Washington: Ford Motor on Thursday tapped Mark Fields as chief executive, accelerating a leadership transition as it aims to capitalise on momentum from a turnaround chartered by outgoing chief Alan Mulally.
Fields, 53, will take reins from Mulally, 68, on July 1, six months ahead of the original plan, said Ford executive chairman Bill Ford in a statement.
"Alan and I feel strongly that Mark and the entire leadership team are absolutely ready to lead Ford forward, and now is the time to begin the transition," said Bill Ford.
The shift comes at a sunnier time for Ford, which has returned to solid profitability, but must now show strong sales growth from a heavy and expensive launch of new vehicles.
In contrast to Mulally, who was recruited in 2006 from a senior role at Boeing, Fields has risen through the ranks at the automaker, heading the Americas division and South American operations before being picked in November 2012 as chief operating officer.
The promotion of the youthful Fields underscores a generational shift in Detroit, following rival General Motors' move in January to pick Mary Barra, 52, as the first woman to lead a major automaker.
With his movie-star good looks, Fields turned heads earlier this year when he said he wants "to bring sexy back to the auto industry" as it competes for attention with popular tech icons like Apple and Yahoo.
On Thursday, Fields emphasised the need to keep customers happy.
"We want to make sure we produce vehicles people want," Fields said at a company event that was webcast. "We want to see smiles on their faces."
Analysts say Ford customers have not always had reason to smile.
"More emphasis on quality is paying off," said Morningstar in a recent note. "Ford now makes cars people actually want to own instead of vehicles that are purchased only because of heavy incentives."
Choice of continuity
Analysts say Ford is in a much different place compared with when Mulally took the top spot in 2006 as the first chief not to come from the Ford family.
As an outsider to the auto industry, Mulally faced initial scepticism, but quickly gained momentum as he unveiled a spate of reforms he dubbed the "One Ford" plan.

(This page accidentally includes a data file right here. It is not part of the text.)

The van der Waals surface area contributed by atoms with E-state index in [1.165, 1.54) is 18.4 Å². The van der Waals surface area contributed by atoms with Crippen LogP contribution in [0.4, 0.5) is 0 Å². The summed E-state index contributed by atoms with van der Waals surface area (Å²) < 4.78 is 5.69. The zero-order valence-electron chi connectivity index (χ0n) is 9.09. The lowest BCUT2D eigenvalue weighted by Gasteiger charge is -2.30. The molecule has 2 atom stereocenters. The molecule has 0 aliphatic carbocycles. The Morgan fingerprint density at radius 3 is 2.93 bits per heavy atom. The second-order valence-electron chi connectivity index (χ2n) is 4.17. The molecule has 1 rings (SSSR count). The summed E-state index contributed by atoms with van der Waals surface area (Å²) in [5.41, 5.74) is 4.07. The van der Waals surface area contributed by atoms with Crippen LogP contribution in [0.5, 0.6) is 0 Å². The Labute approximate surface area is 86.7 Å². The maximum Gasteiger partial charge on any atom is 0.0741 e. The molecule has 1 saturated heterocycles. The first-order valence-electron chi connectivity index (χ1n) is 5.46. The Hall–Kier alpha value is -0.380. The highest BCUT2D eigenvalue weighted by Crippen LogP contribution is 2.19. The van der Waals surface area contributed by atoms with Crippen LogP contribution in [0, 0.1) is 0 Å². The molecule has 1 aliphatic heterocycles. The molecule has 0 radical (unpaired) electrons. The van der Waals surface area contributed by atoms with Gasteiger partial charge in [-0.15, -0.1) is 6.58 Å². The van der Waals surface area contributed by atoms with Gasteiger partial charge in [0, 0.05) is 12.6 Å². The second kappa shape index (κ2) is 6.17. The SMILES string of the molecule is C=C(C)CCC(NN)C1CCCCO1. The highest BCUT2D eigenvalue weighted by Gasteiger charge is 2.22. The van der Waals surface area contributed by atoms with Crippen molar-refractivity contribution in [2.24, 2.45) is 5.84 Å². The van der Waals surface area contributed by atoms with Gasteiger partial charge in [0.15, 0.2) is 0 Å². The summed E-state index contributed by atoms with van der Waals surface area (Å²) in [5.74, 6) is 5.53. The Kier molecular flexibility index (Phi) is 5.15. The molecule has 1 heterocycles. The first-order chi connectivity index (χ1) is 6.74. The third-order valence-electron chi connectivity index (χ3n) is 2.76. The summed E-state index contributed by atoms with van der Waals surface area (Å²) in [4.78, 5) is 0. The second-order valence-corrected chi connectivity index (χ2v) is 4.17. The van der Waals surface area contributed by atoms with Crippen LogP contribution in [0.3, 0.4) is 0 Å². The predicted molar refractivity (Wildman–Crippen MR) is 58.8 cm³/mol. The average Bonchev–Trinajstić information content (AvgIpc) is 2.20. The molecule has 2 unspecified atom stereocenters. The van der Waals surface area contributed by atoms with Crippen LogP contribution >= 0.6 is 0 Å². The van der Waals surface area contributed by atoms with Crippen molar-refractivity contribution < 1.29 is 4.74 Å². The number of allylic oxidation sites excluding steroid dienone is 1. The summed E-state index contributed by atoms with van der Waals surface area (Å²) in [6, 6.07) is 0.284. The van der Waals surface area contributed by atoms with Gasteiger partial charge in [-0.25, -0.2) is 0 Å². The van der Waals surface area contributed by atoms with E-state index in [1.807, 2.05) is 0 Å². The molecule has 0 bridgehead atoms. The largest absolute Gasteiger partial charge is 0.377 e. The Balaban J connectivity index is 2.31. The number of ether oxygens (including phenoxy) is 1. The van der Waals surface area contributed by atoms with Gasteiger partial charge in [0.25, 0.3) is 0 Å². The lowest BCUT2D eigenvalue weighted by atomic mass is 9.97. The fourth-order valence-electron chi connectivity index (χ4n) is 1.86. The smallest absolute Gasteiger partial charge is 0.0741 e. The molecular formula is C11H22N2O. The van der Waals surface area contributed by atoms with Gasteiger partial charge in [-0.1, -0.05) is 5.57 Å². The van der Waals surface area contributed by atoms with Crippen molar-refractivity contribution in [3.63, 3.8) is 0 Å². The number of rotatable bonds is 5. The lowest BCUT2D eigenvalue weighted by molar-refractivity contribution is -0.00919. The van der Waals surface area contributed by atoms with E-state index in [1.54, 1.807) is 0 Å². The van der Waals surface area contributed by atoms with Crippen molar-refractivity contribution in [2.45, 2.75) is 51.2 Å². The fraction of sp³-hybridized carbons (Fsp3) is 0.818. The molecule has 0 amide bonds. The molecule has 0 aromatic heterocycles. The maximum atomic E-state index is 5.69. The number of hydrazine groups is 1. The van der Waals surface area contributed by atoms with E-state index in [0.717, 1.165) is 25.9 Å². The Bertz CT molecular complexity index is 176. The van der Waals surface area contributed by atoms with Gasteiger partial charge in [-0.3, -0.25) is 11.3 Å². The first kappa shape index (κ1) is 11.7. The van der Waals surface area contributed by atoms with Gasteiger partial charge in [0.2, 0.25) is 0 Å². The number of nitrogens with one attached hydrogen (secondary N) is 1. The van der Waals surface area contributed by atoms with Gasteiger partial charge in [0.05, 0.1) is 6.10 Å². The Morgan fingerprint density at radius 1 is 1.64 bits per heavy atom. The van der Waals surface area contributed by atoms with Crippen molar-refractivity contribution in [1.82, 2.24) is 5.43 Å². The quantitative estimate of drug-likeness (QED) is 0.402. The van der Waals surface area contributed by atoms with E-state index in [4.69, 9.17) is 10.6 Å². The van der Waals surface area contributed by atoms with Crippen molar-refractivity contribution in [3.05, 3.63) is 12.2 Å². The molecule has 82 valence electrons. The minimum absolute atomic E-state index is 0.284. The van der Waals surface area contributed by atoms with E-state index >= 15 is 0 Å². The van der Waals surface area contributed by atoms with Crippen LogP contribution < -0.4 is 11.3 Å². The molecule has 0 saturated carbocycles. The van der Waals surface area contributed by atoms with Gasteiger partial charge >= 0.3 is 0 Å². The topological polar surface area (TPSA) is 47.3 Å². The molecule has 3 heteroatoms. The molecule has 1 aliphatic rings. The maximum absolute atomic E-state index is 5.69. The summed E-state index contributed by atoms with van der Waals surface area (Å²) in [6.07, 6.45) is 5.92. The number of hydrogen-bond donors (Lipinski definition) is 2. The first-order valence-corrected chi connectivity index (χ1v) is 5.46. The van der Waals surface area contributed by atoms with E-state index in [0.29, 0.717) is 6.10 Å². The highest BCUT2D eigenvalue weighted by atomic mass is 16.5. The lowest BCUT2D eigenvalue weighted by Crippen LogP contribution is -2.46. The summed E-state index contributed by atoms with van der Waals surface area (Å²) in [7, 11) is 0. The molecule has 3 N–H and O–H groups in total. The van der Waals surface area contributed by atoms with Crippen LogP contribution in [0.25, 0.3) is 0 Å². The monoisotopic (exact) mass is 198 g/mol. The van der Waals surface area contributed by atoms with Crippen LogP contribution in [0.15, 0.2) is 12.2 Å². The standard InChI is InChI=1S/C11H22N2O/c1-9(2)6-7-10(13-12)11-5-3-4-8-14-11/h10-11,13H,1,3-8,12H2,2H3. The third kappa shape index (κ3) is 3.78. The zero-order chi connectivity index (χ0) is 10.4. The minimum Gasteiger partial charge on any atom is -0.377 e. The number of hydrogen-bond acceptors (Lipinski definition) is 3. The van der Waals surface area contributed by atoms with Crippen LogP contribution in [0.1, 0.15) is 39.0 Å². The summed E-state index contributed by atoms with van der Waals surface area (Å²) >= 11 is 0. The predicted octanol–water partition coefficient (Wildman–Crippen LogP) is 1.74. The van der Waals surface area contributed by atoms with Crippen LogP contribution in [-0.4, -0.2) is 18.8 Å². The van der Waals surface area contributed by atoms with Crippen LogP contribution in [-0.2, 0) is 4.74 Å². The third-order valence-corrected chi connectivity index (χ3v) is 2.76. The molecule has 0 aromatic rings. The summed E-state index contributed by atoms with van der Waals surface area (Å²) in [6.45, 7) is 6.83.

Mulally instituted weekly staff meetings for executives to improve communication and teamwork at a company famed for infighting and fiefdoms. He dumped luxury brands such as Jaguar and streamlined the company's manufacturing operations. Above all, he cut costs.
Mulally is credited with borrowing some $24 billion in 2006, a move that enabled Ford to avert a government bailout and bankruptcy after the financial crisis.
In late 2013 and early 2014, Mulally was frequently mentioned as a candidate to lead Microsoft, but the software giant ultimately turned inward for a new CEO, choosing Satya Nadella.
Though Ford reported a 39 per cent drop in profits in its most recent quarter, the company confirmed its expected 2014 profits before taxes of $7-$8 billion. The company has said an unusually heavy season of product launches will cut into 2014 returns.
Morningstar said the company will need "better product" for its Lincoln line, a transformation that will "take several years."
Analysts have also said the automaker must continue to show strong growth in China and other emerging markets.
Ford officials on Thursday depicted Fields' promotion as a choice of continuity, even as they emphasised that they looked outside the company before moving ahead with Fields.
Fields "is part of the culture of Ford that I think is so positive," Bill Ford told CNBC.
Mulally told the network that Fields was "the right guy at the right time," adding, "I'm so pleased we're doing something that's very rarely achieved in business, and that's have an orderly transition."
Ford shares fell 0.6 per cent in midday trade to $16.06.